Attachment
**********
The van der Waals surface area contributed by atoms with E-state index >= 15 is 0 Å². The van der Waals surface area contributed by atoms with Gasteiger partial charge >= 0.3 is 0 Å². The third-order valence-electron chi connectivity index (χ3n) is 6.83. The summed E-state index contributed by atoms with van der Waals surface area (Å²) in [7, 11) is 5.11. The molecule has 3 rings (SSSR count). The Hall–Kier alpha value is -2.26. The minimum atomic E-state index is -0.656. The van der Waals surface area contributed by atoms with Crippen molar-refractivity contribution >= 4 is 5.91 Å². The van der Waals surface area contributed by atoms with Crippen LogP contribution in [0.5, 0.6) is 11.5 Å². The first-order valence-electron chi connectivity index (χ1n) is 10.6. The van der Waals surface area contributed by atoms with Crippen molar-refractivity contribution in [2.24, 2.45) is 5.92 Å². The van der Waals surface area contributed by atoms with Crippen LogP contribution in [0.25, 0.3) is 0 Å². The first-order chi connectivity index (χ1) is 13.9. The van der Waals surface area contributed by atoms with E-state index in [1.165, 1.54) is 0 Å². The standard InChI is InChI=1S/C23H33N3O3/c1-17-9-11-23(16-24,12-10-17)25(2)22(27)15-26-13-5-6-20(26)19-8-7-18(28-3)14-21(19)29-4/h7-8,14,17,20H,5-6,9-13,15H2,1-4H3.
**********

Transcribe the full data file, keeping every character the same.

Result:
The van der Waals surface area contributed by atoms with E-state index >= 15 is 0 Å². The van der Waals surface area contributed by atoms with Gasteiger partial charge >= 0.3 is 0 Å². The third-order valence-electron chi connectivity index (χ3n) is 6.83. The summed E-state index contributed by atoms with van der Waals surface area (Å²) in [7, 11) is 5.11. The molecule has 3 rings (SSSR count). The Hall–Kier alpha value is -2.26. The minimum atomic E-state index is -0.656. The van der Waals surface area contributed by atoms with Crippen molar-refractivity contribution >= 4 is 5.91 Å². The van der Waals surface area contributed by atoms with Crippen LogP contribution in [0.5, 0.6) is 11.5 Å². The first-order valence-electron chi connectivity index (χ1n) is 10.6. The van der Waals surface area contributed by atoms with Crippen molar-refractivity contribution in [2.24, 2.45) is 5.92 Å². The van der Waals surface area contributed by atoms with Crippen LogP contribution in [0.25, 0.3) is 0 Å². The first-order chi connectivity index (χ1) is 13.9. The van der Waals surface area contributed by atoms with E-state index in [1.165, 1.54) is 0 Å². The standard InChI is InChI=1S/C23H33N3O3/c1-17-9-11-23(16-24,12-10-17)25(2)22(27)15-26-13-5-6-20(26)19-8-7-18(28-3)14-21(19)29-4/h7-8,14,17,20H,5-6,9-13,15H2,1-4H3.